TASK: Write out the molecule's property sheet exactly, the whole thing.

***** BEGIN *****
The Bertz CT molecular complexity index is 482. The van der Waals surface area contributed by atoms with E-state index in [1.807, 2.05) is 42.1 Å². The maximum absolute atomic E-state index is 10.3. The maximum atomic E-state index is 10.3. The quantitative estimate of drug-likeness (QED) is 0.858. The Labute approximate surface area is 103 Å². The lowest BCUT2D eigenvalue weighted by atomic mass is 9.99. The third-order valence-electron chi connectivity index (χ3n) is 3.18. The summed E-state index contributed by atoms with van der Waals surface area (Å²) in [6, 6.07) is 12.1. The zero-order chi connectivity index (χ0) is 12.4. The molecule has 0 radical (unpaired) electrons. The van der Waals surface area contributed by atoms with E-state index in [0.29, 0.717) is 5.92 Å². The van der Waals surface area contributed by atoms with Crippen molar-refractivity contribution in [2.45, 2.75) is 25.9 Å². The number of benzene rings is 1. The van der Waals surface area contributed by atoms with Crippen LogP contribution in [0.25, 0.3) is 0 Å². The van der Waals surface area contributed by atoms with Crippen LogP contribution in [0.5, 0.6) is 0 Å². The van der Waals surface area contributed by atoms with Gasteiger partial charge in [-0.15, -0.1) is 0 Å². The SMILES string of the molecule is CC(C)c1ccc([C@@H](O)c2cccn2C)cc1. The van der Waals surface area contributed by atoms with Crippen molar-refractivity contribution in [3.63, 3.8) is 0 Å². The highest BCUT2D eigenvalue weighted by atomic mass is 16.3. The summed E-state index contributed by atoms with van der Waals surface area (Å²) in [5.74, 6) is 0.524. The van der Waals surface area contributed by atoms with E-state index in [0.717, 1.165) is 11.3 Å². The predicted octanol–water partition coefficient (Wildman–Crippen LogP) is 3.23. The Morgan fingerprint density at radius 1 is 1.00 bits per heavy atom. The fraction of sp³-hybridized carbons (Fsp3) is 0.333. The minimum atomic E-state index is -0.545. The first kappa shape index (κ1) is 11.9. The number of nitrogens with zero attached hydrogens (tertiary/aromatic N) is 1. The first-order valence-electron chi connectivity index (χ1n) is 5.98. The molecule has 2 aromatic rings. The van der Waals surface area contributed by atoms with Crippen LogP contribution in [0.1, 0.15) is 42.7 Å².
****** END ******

The Bertz CT molecular complexity index is 482. The van der Waals surface area contributed by atoms with E-state index in [1.807, 2.05) is 42.1 Å². The maximum absolute atomic E-state index is 10.3. The maximum atomic E-state index is 10.3. The quantitative estimate of drug-likeness (QED) is 0.858. The Labute approximate surface area is 103 Å². The lowest BCUT2D eigenvalue weighted by atomic mass is 9.99. The third-order valence-electron chi connectivity index (χ3n) is 3.18. The summed E-state index contributed by atoms with van der Waals surface area (Å²) in [6, 6.07) is 12.1. The zero-order chi connectivity index (χ0) is 12.4. The molecule has 0 radical (unpaired) electrons. The van der Waals surface area contributed by atoms with E-state index in [0.29, 0.717) is 5.92 Å². The van der Waals surface area contributed by atoms with Crippen molar-refractivity contribution in [2.45, 2.75) is 25.9 Å². The number of benzene rings is 1. The van der Waals surface area contributed by atoms with Crippen LogP contribution in [0.25, 0.3) is 0 Å². The van der Waals surface area contributed by atoms with Crippen LogP contribution in [0.5, 0.6) is 0 Å². The van der Waals surface area contributed by atoms with Gasteiger partial charge in [-0.15, -0.1) is 0 Å². The SMILES string of the molecule is CC(C)c1ccc([C@@H](O)c2cccn2C)cc1. The van der Waals surface area contributed by atoms with Crippen molar-refractivity contribution in [3.63, 3.8) is 0 Å². The highest BCUT2D eigenvalue weighted by atomic mass is 16.3. The summed E-state index contributed by atoms with van der Waals surface area (Å²) in [5.74, 6) is 0.524. The van der Waals surface area contributed by atoms with E-state index in [0.717, 1.165) is 11.3 Å². The predicted octanol–water partition coefficient (Wildman–Crippen LogP) is 3.23. The Morgan fingerprint density at radius 1 is 1.00 bits per heavy atom. The fraction of sp³-hybridized carbons (Fsp3) is 0.333. The minimum atomic E-state index is -0.545. The first kappa shape index (κ1) is 11.9. The number of nitrogens with zero attached hydrogens (tertiary/aromatic N) is 1. The first-order valence-electron chi connectivity index (χ1n) is 5.98. The molecule has 2 aromatic rings. The van der Waals surface area contributed by atoms with Crippen LogP contribution in [0.1, 0.15) is 42.7 Å².